A Great Show On Ice.
Back in the day, ice skating rinks stood for two things: those cheesy Disney
specials and those lame ice skating competitions that mom always
loved to watch. But that was before the boys took over, and no, I am not talking
. I'm talking about in-yer-face, board slammin', head knockin', fast
as lighting ice hockey - the best sport to ever grace a gigantic ice cube.
Up until now, EA had sole ownership of the PS2 rink with its popular NHL
series. But now things have changed. Sega Sports has strapped on a pair of skates
and is blazing its way on to the PS2 for the first time with a style of play
that offers the simulation style that hardcore fans yearned for as well as the
ease that casual fans could enjoy.
, the next saga in Sega Sports' tale of stick-wielding ice gladiators.
Like many of the other Sega Sports titles, this version of hockey adds a little
ESPN flavor to the mix for a professional presentation. Also included is a solid
show of graphics and excellent control. Tack on a huge franchise mode and good
gameplay and you've got one hell of a hockey game.
Perhaps the best thing to be said about NHL 2K3
is its versatile control
scheme. If you've ever played a hockey game, you'll have no trouble picking
up the basics. Even brand new players shouldn't have too much trouble getting
started. Pass, shoot, check; it's all pretty easy to understand.
But what about dekes, shot modifiers and all that? Well, it's jammed in there
with the help of a handy little modifier button. Not only will you be able to
perform all the necessary jukes, but you'll also be able to change lines and
make your team more or less aggressive on the fly. It takes a little getting
used to, but once you get it down, you'll feel like you can do it all. So pick
your poison - simple and easy or total control all in one package.
Since NHL 2K3
plays with a more of a simulation feel, some people might
feel a little intimidated. Have no fear, though, since the pace of the game
is still as fast and fun as hockey should be. Players move more realistically
than an arcade style game, but still handle quite well. These guys aren't the
sluggish movers we're used to seeing in sim games.
There's also the ability to pin players against the boards. Just jam an opponent up on the side and you'll set up a face-off. The pinned guys can still fight back with elbows or just by kicking the puck away.
The puck physics are pretty good. Even at the net, you won't see the gravity-defying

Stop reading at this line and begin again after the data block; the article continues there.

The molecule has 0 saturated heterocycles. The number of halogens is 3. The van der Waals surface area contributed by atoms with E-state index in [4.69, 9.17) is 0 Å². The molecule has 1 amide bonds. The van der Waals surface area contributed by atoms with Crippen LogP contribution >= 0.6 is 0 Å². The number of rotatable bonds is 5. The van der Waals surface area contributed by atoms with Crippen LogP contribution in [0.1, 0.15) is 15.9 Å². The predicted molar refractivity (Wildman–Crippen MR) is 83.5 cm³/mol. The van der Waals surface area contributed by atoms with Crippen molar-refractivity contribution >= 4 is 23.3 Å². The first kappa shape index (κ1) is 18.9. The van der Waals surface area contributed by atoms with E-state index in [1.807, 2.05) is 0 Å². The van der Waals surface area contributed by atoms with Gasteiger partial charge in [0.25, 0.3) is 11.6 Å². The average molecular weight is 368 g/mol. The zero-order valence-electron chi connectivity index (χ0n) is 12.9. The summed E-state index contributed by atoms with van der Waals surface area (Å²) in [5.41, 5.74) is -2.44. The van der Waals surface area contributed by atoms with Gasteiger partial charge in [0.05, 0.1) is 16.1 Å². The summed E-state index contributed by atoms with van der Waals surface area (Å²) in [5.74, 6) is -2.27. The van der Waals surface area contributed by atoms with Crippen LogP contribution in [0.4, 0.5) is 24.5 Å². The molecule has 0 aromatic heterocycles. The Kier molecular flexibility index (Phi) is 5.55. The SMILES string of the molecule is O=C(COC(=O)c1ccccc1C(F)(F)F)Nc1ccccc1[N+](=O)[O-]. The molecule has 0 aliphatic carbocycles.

twists and turns that the puck will take in other games. Once, I banked the
puck off the post. The puck slid back toward the goalie and then bounced off
of his skate and slowly slid toward the goal, but the falling goalie was still
able to cover it up while flat on his back. No mystery moves by the puck on
The look and the sounds of the game are solid. The graphics are pretty clean
and the commentary is informative, but only mildly interesting. Not a whole
lot of extremes going on here, but at least it gets the job done.
again, the all-important fighting is a button smashing fest with three handy
moves (punch, duck and grab) to choose from. The only problem is that you'll
rarely see it, even with the fighting option cranked all the way up. We all
know that fighting is a time-honored part of the game. Hell, it's the only non-combative
sport where the officials just sit back and watch! We definitely need to see
While the computer AI seemed to do a decent job of running the show, even
at the "Pro" difficulty the opposing team's goalie is not pulled toward the
end of the game when needed. The omission of this simple and basic strategy
seems kind of strange considering what a decent job the AI usually does.
If you're in it for the long run, NHL 2K3
's Franchise mode is more than
enough to keep you busy. Scout players, make trades, balance the team's budget
- it's all here. If you've got the drive and the patience to carry your team
through a seemingly endless number of seasons, this is the mode for you.
About the only thing that really keeps NHL 2K3
from greatness is its
lack of anything out of the ordinary. Its options remain unimaginative, with
no special modes or things to do. There is a Sega Sports Challenge mode that
you can use to post your stats on segasports.com, but that's about it. Even
the EA series had little distractions like NHL cards to keep things fresh. It
would have been nice to see a little something here as well.
What we do get, however is still very good. NHL 2K3
does an excellent
job on the ice, providing the best all around control that I've ever seen. Good
physics and a solid presentation add to the show, making this game the best
thing to happen to ice since cherry flavored syrup.